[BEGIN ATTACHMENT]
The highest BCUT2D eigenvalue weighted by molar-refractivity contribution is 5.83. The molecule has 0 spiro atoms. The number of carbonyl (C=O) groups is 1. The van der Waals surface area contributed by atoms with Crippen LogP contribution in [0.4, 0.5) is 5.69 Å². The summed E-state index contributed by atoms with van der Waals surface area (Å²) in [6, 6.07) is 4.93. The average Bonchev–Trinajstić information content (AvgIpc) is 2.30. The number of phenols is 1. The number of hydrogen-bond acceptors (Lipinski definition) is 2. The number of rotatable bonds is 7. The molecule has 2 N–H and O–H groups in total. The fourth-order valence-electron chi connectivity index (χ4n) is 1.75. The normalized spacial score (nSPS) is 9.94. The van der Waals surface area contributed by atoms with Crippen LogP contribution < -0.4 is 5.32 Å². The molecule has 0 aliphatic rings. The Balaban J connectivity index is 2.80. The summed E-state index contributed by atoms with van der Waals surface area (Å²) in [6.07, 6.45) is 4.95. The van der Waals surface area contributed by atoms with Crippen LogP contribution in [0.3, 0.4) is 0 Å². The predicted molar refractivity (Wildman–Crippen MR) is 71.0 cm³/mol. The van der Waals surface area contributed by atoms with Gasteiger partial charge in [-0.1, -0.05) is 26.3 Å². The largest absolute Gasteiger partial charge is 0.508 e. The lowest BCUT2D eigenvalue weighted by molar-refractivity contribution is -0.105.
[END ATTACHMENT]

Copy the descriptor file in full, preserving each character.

The highest BCUT2D eigenvalue weighted by molar-refractivity contribution is 5.83. The molecule has 0 spiro atoms. The number of carbonyl (C=O) groups is 1. The van der Waals surface area contributed by atoms with Crippen LogP contribution in [0.4, 0.5) is 5.69 Å². The summed E-state index contributed by atoms with van der Waals surface area (Å²) in [6, 6.07) is 4.93. The average Bonchev–Trinajstić information content (AvgIpc) is 2.30. The number of phenols is 1. The number of hydrogen-bond acceptors (Lipinski definition) is 2. The number of rotatable bonds is 7. The molecule has 2 N–H and O–H groups in total. The fourth-order valence-electron chi connectivity index (χ4n) is 1.75. The normalized spacial score (nSPS) is 9.94. The van der Waals surface area contributed by atoms with Crippen LogP contribution < -0.4 is 5.32 Å². The molecule has 0 aliphatic rings. The Balaban J connectivity index is 2.80. The summed E-state index contributed by atoms with van der Waals surface area (Å²) in [6.07, 6.45) is 4.95. The van der Waals surface area contributed by atoms with Crippen LogP contribution in [0.3, 0.4) is 0 Å². The predicted molar refractivity (Wildman–Crippen MR) is 71.0 cm³/mol. The van der Waals surface area contributed by atoms with Gasteiger partial charge in [-0.1, -0.05) is 26.3 Å². The largest absolute Gasteiger partial charge is 0.508 e. The lowest BCUT2D eigenvalue weighted by molar-refractivity contribution is -0.105.